In my practice as a certified sex therapist and in my work as a neuroscientist studying pleasure, there’s one question I hear a lot: Why can’t I orgasm?
Having a regular stream of orgasms isn’t just about having a good sex life; it’s about prioritizing pleasure—something that’s beneficial for our brains and bodies, as I discuss here in my Ask Dr. Nan column and in my new book Why Good Sex Matters.
In past columns we have explored what an orgasm is and how it feels, as well as various types of orgasm (clitoral, nipple, and vaginal/cervical). This week we will address one of the most urgent and common of concerns for which clients seek my services—usually expressed with a little embarrassment: “Why can’t I orgasm?”
Getting reliable data about how many women suffer from orgasmic dysfunction, which is how difficulty having an orgasm is generally described, isn’t easy. There’s big variability in how dysfunction is defined, how questions are phrased, who is sampled, and other technical issues too boring to discuss, but recent data indicate that 16% to 25% percent of women in places like the U.S., Australia, Canada, and Sweden, report these challenges. In other countries where cultural attitudes about sex are more negative, rates are significantly higher. (A whopping 74% of women in Ghana report orgasmic dysfunction, for example.)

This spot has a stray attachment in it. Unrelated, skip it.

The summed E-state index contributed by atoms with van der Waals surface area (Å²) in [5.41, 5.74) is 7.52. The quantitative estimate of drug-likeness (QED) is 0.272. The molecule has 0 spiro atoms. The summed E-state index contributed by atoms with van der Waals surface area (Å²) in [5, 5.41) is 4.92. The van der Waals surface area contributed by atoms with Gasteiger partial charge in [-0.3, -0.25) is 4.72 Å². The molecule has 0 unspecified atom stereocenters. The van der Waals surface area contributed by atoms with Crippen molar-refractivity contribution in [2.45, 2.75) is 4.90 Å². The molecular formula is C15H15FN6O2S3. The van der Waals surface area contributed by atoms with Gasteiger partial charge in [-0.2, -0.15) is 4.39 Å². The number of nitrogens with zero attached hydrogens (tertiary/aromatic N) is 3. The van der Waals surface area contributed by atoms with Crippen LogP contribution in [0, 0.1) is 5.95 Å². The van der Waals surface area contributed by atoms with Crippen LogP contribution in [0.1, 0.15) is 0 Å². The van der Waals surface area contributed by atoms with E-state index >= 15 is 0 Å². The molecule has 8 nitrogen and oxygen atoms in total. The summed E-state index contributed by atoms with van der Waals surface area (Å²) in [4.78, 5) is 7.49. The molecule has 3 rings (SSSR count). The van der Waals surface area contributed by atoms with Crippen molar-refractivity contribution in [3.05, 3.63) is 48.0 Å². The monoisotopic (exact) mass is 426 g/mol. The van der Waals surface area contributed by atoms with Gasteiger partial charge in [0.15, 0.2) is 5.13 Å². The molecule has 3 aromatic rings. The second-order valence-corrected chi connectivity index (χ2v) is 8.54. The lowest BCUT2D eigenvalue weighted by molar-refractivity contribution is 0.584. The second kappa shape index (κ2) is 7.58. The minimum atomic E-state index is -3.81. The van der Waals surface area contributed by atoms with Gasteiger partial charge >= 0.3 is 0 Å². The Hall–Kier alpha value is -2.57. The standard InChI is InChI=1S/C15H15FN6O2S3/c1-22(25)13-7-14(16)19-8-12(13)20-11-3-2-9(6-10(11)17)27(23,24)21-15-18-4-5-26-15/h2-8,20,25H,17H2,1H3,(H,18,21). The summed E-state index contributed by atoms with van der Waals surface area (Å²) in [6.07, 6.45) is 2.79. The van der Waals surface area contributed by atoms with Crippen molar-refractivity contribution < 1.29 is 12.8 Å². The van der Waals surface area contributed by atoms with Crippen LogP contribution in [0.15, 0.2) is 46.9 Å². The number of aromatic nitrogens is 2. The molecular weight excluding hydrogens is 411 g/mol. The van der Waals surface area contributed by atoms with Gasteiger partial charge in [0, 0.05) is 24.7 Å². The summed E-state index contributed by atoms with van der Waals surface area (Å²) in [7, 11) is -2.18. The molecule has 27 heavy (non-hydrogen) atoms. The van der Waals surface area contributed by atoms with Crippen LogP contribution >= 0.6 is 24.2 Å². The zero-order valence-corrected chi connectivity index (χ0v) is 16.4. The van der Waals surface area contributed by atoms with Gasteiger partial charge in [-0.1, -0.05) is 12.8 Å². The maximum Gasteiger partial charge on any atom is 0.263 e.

“Anorgasmia,” as it’s scientifically referred to, can be situational. You may be able to orgasm during certain circumstances—for example, when masturbating alone but not when your partner is present, or not during sexual intercourse. That’s pretty common actually—”mild” anorgasmia like this has been reported to affect up to 60 percent of women.
So what can you do about it? Let’s dig into the common reasons women can’t orgasm and how to address them.
1. You haven’t practiced.
In my clinical work, I’ve found that for women who’ve never ever had an orgasm, the most common cause is simply insufficient practice masturbating.
Orgasm isn’t just the result of a glass of nice wine, a little Marvin Gaye, and some fairy dust; it’s a learned skill. I’ve studied the sensory pathways from the genitals to the brain’s pleasure machinery—connecting and strengthening them is what makes orgasms possible and easier to access.
Males appear to have an easier time discovering how to masturbate to orgasm than females. This may be in part due to biology—an erect penis is hard to ignore—in combination with a culture that more readily accepts male masturbation as the norm. So it isn’t surprising that discovering our orgasm capacity may not be automatic for women.
The solution: If anorgasmia is persistent, masturbate. And while you are doing that, Kegel, Kegel, Kegel. Kegel practice can be the single most powerful tool in ramping up the orgasm machinery. Helpful hint: Use a vibrator (and don’t worry about diminishing your sensitivity—that’s a myth).